Interviewing the AH Community: Bruce Munro

Questions from Gary Oswald


Counter factual and Alternate History discussion and fiction is a large and healthy online community. Sea Lion Press has always had the aim of providing a platform for Alternate History Fiction, discussion and essays but it can't fill every niche and there are other platforms doing slightly different things. As a result there are a lot of people involved in other forms of Fiction and historical discussion with a counter factual focus. So over the next few Months I'll be interviewing various members of this online community about their non Sea Lion Press projects to shine a bit of a light on what else is out there.


This week it's Bruce Munro, a veteran maker of AH maps, who can be found at deviant art.



Hello Bruce. So first of all thank you very much for agreeing to talk to us. For those of our readers who don't recognise the name, you're a prolific producer of Alternate History Maps. So how did you get into Alternate History in the first place and what do you think is the appeal to you?


I was a science fiction fan from the early 80s, and I developed a certain degree of interest in alternate history as a sub-branch of the field, but, like many other people, I think I became an alternate history "fan" thanks to an author many consider the standard-bearer of the field, Harry Turtledove. Novels such as "Agent of Byzantium", "A Different Flesh", and "Guns of the South" inspired me to look for other specifically alternate history books, and by the early to mid-90s I was throwing my net quite widely. Also influential were SM Stirling's original two Draka books, and Gregory Benford's "What Might Have Been" series.


(I have since grown a bit tired of Turtledove's ticks (excessive parallelism, bloated series clearly just cranked out to pay for his kid's college education), but I remain indebted to the man for getting me into AH).


I suppose I was somewhat predisposed to enjoy alternate history, since regular history has been an interest of mine since I was quite young, and I have always been predisposed to ponder on how things might have gone differently. I also have a certain sense of the tragic when it comes to history, and I can feel some genuine sorrow over the misfortunes of past nations and peoples: it pleases me to imagine things going better for the losers and victims of history (losers which didn't really deserve the loads of anvils history dropped on them, that is: there are too many stories about victorious Nazis as it is.) I've also always been fond of full bodied, imaginative world building, a part of my appreciation for science fiction and fantasists such as Tolkien. I love a detailed, fully realized alternate world, and am always annoyed by a shoddily constructed alternate history. (If you don't put effort into your alternate world, you're going to need one hell of a story to keep my attention).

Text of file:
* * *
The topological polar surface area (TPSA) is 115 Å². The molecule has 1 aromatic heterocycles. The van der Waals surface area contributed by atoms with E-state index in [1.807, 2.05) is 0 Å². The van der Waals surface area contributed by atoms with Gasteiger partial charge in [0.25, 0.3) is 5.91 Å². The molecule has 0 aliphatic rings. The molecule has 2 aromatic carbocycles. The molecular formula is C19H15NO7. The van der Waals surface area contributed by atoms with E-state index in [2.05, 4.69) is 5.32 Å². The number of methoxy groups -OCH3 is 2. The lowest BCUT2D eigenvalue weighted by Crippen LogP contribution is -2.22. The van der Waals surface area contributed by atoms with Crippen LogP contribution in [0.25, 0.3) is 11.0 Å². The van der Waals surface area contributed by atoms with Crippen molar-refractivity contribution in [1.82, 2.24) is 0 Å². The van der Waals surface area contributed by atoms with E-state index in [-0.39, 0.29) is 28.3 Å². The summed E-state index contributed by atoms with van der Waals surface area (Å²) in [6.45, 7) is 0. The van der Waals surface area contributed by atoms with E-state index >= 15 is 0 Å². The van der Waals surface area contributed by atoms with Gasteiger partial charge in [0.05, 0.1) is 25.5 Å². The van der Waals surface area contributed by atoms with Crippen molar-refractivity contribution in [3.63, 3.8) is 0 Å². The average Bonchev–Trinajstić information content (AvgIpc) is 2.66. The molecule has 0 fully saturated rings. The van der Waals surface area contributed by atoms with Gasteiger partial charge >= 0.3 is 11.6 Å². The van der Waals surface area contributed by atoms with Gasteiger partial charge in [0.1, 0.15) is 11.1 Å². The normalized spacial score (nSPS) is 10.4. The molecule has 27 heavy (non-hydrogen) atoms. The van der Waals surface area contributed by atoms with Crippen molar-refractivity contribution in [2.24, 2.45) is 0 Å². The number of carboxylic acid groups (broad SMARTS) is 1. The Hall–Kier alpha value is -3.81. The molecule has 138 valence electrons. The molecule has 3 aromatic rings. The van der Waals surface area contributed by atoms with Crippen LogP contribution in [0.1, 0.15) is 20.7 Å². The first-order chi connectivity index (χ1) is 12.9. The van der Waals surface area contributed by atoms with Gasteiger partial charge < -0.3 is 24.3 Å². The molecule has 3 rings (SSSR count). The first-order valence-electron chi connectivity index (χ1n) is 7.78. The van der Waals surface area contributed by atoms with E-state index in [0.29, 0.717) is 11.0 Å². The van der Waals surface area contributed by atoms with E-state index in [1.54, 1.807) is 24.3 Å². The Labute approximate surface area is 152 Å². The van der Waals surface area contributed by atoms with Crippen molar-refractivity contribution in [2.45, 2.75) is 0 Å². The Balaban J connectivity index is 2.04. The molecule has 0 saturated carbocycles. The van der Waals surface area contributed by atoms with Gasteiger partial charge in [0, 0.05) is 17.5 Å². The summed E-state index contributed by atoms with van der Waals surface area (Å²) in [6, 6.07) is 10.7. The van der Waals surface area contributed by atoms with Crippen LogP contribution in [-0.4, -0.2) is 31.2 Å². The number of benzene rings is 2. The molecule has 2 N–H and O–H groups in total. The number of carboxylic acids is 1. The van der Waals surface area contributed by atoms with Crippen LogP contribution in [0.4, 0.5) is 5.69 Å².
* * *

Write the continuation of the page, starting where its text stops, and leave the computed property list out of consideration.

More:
You've been involved in the online AH scene for many years. What do you think are the biggest differences between that community now and that community when you first encountered it?


Well, it's certainly grown over the time I've been following AH online. I started out on soc.history.what-if around 1999 or so, when I attended the State University of New York and attended for the first time an institution where access to the internet was free and pretty much unrestricted. It was a smaller world with fewer people, and quite unmoderated, which led to a lot of heated arguments and trolling, Indeed, the trolling by holocaust deniers and worse and arguments got bad enough to drive off a lot of people - a pity, since some quite creative work was done there. I eventually bailed myself and went to AH.com, a site owned by another refugee from soc.history.what-if.


Several other alternate history sites have come and gone over the years, but AH.com has remained something of a solid and reliable bastion of alternate history over the years, although of course it has undergone changes of its own. The art and maps have become much more professional, in part due to evolution in online graphics programs, in part, I think, due to professional graphic artists getting into alternate history. Standards for world building and timeline construction have always been fairly high, but I think overall those have gone up over the years as well. The community has always been fairly diverse, and there are members from around the world, although of course most are from the Anglosphere: alas, it has become somewhat less politically diverse, the increasingly sharp political divide in the US leading to the departure of many right-wing members unable to deal with the fairly liberal point of view of the moderators (this precedes Trump's presidency, and we had a considerable exodus as early as 2011). Some went to create new sites (whether booze and hookers were involved is unclear). Ironically, the main problem in recent years has been that the moderators are considered by many members to be insufficiently liberal, which has led to another round of conflicts and expulsions.